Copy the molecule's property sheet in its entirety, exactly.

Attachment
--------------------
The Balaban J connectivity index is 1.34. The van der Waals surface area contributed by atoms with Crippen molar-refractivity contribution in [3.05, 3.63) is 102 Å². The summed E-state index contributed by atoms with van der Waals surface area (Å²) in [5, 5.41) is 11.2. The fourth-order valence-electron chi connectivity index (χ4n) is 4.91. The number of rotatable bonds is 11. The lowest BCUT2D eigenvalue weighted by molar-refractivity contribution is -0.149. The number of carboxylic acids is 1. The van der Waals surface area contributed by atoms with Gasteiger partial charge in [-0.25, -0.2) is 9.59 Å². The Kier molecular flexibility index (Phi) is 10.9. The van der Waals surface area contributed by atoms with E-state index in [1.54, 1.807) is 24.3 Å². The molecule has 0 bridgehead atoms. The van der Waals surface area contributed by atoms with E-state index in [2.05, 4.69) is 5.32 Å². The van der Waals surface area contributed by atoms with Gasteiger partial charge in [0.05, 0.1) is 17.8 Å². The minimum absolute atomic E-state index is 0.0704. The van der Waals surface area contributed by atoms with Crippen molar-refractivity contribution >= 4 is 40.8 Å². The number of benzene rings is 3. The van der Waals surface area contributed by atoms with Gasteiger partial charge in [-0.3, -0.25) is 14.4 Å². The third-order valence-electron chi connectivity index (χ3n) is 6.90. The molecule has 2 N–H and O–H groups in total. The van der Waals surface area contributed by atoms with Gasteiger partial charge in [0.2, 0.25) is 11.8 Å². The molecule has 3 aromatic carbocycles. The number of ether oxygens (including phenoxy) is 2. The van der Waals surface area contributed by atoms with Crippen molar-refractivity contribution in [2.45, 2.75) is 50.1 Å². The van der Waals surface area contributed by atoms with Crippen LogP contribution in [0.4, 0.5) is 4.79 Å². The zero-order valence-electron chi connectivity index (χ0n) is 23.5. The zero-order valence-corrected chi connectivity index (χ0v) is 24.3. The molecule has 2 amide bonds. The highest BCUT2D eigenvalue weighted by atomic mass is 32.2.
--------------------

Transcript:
The Balaban J connectivity index is 1.34. The van der Waals surface area contributed by atoms with Crippen molar-refractivity contribution in [3.05, 3.63) is 102 Å². The summed E-state index contributed by atoms with van der Waals surface area (Å²) in [5, 5.41) is 11.2. The fourth-order valence-electron chi connectivity index (χ4n) is 4.91. The number of rotatable bonds is 11. The lowest BCUT2D eigenvalue weighted by molar-refractivity contribution is -0.149. The number of carboxylic acids is 1. The van der Waals surface area contributed by atoms with Gasteiger partial charge in [-0.25, -0.2) is 9.59 Å². The Kier molecular flexibility index (Phi) is 10.9. The van der Waals surface area contributed by atoms with E-state index in [1.54, 1.807) is 24.3 Å². The molecule has 0 bridgehead atoms. The van der Waals surface area contributed by atoms with E-state index in [2.05, 4.69) is 5.32 Å². The van der Waals surface area contributed by atoms with Gasteiger partial charge in [0.05, 0.1) is 17.8 Å². The minimum absolute atomic E-state index is 0.0704. The van der Waals surface area contributed by atoms with Crippen molar-refractivity contribution >= 4 is 40.8 Å². The number of benzene rings is 3. The van der Waals surface area contributed by atoms with Gasteiger partial charge in [-0.3, -0.25) is 14.4 Å². The third-order valence-electron chi connectivity index (χ3n) is 6.90. The molecule has 2 N–H and O–H groups in total. The van der Waals surface area contributed by atoms with Gasteiger partial charge in [0.2, 0.25) is 11.8 Å². The molecule has 3 aromatic carbocycles. The number of ether oxygens (including phenoxy) is 2. The van der Waals surface area contributed by atoms with Crippen molar-refractivity contribution in [2.45, 2.75) is 50.1 Å². The van der Waals surface area contributed by atoms with Crippen LogP contribution in [0.4, 0.5) is 4.79 Å². The zero-order valence-electron chi connectivity index (χ0n) is 23.5. The zero-order valence-corrected chi connectivity index (χ0v) is 24.3. The molecule has 2 amide bonds. The highest BCUT2D eigenvalue weighted by atomic mass is 32.2.